Gastro is spreading across childcare centres in Victoria, with cases up four times from the five-year average.
Victoria Health issued a warning on Tuesday and urged parents to keep sick children home amid “the rapid rise in outbreaks”.
A Department of Health alert released yesterday said there had been 246 outbreaks of gastro reported by Victorian childcare centres so far this year.
“In each case, infection occurs when the ‘bug’ is ingested,” Chief Health Officer Brett Sutton said the alert.
“This usually happens in childcare settings when unwashed hands are placed directly in mouths or touch food or drinks, or indirectly – by touching contaminated surfaces such as taps, toilet flush handles, children’s toys and nappies.”
The best defence against the highly contagious disease is to practice good hygeine by regularly and thoroughly washing hands with soap and running water for at least 20 seconds before and after handling and eating food, after using the toilet, changing nappies, or assisting someone who has vomiting or diarrhoea.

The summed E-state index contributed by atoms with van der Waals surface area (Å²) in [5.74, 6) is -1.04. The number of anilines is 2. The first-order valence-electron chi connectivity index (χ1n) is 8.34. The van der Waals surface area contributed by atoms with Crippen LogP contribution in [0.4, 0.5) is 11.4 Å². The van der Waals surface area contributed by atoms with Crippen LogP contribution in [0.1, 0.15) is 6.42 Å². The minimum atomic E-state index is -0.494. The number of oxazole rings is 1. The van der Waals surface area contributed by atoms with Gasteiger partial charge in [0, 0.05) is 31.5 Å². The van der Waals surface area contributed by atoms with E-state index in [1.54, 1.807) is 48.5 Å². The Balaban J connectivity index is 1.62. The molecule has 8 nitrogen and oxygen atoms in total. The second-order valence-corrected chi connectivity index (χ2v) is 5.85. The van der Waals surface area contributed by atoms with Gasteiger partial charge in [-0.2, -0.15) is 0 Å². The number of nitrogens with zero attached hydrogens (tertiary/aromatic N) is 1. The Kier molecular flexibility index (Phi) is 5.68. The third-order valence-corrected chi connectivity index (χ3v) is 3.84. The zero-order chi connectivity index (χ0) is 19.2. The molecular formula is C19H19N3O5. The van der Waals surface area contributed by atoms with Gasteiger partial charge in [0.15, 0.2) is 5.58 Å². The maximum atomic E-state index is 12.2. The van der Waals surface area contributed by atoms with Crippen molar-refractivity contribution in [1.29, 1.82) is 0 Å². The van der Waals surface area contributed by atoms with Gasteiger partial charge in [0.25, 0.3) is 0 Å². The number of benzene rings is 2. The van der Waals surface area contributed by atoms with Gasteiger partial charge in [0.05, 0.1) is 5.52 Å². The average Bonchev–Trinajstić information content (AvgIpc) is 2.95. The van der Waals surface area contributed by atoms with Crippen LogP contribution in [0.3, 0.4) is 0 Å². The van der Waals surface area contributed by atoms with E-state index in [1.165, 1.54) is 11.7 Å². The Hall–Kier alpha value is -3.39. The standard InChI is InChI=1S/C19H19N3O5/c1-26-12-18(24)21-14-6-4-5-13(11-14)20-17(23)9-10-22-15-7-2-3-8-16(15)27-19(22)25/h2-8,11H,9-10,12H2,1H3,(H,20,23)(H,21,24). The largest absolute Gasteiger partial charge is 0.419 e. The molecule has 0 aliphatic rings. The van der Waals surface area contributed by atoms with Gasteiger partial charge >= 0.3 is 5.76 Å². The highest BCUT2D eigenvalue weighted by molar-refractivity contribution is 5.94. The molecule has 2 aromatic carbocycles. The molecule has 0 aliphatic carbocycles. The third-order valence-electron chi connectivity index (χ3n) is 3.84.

The health department notes hand sanitiser, while effective against some viruses – like coronavirus – is not sufficiently effective for preventing viral gastroenteritis.
“Viral gastroenteritis is highly infectious. Symptoms include nausea, vomiting, diarrhoea, fever, abdominal pain, headache and muscle aches, with more severe outcomes in the elderly and very young,” the alert reads.
“Symptoms can take up to three days to develop and usually last between one or two days, sometimes longer.”
Anyone recovering should avoid visiting hospitals, childcare centres and aged care facilities to avoid spreading the infection to those most vulnerable. Adelaide childcares were also hit
with a nasty outbreak in January with 60 outbreaks at childcare centres and aged care facilities across the state over the month.